Counsel for RideApp:   … “the GPS information is being sent to the … central data system.  That’s the GPS information…. [and] it’s the central data system that is doing the tracking, and part of the algorithm for that is receiving loading or location information….  The focus of the structure is the fact that the central data system is receiving information such as information from the GPS ….”

This exchange highlights a court’s objective when functional language appears in claims, which is to ensure that patents describe how those functions are accomplished.  In a computer context, “algorithm” refers to structure (or, “how”) for performing a function, in the same way a rivet might be considered structure for joining two pieces of metal.  Counsel’s answer to the question, like the patent itself, was highly focused on what the central data system does – basically receiving information on usage – but very light on how the function is accomplished.

A later exchange during oral argument focused on the second function – “distributing” the invoices:

Counsel for Lyft arguing:  Figure 8 [the figure from the patent then under discussion] “does not state how you would distribute the invoices in a step-by-step manner ….” as part of tracking usage and distributing the invoices.

Court: [passing the argument back to RideApp]

Counsel for RideApp:   “… the other side keeps asking the question ‘how, how, how’ … [but] we do disclose how things are transmitted through utility bills and other things….”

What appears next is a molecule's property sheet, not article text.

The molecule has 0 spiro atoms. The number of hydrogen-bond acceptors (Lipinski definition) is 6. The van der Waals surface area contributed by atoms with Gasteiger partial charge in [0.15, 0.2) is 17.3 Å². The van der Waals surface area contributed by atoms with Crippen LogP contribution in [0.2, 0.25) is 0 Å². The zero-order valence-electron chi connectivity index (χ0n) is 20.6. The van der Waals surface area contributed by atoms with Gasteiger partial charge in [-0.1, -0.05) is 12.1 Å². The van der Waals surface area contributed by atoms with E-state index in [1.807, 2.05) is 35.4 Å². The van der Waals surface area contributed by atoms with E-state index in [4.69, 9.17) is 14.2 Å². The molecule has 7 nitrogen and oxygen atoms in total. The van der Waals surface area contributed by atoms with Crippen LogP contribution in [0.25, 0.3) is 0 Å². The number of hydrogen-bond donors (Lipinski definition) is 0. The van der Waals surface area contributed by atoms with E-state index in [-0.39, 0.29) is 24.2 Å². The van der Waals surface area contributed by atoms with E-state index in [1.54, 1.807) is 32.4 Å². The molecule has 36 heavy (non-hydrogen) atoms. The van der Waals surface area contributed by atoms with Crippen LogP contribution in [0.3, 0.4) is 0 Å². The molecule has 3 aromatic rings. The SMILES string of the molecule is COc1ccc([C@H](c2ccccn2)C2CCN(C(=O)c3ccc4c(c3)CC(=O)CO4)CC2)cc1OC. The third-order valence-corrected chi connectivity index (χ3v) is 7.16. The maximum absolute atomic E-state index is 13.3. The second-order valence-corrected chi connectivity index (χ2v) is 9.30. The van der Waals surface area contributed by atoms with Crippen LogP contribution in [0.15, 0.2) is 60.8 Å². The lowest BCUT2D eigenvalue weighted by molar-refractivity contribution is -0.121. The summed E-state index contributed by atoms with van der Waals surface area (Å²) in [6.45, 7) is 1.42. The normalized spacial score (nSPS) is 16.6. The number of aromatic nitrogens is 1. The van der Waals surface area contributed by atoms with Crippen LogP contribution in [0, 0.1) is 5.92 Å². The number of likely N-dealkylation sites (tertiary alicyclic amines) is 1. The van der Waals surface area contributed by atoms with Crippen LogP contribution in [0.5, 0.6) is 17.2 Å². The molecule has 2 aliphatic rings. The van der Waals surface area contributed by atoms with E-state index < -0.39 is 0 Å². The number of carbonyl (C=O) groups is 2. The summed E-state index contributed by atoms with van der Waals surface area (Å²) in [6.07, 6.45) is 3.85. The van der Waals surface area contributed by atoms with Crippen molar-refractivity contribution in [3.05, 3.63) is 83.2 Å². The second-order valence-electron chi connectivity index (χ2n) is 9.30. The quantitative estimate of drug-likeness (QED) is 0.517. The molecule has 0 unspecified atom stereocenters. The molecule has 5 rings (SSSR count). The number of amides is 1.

As with the first exchange, the answer focused on what the system does – “things are transmitted” – not on how functions are accomplished.  RideApp’s counsel on appeal, whose firm was not involved in obtaining the patent, faced an uphill struggle.  The term “tracking” appeared throughout the claims.  However, the same word appeared just one time in the remainder of the patent – which is the specification, the part that must provide a clear description for claims.  Based on this word appearing often in the claims, but hardly at all in the specification, one assumes the claims were amended during prosecution to add “tracking.”  Likewise, “distributing” was used liberally in the claims, but few instances of the word appeared in the patent specification.  The imbalance of appearances in the claims compared to the specification was an indicator that adequate description could be lacking.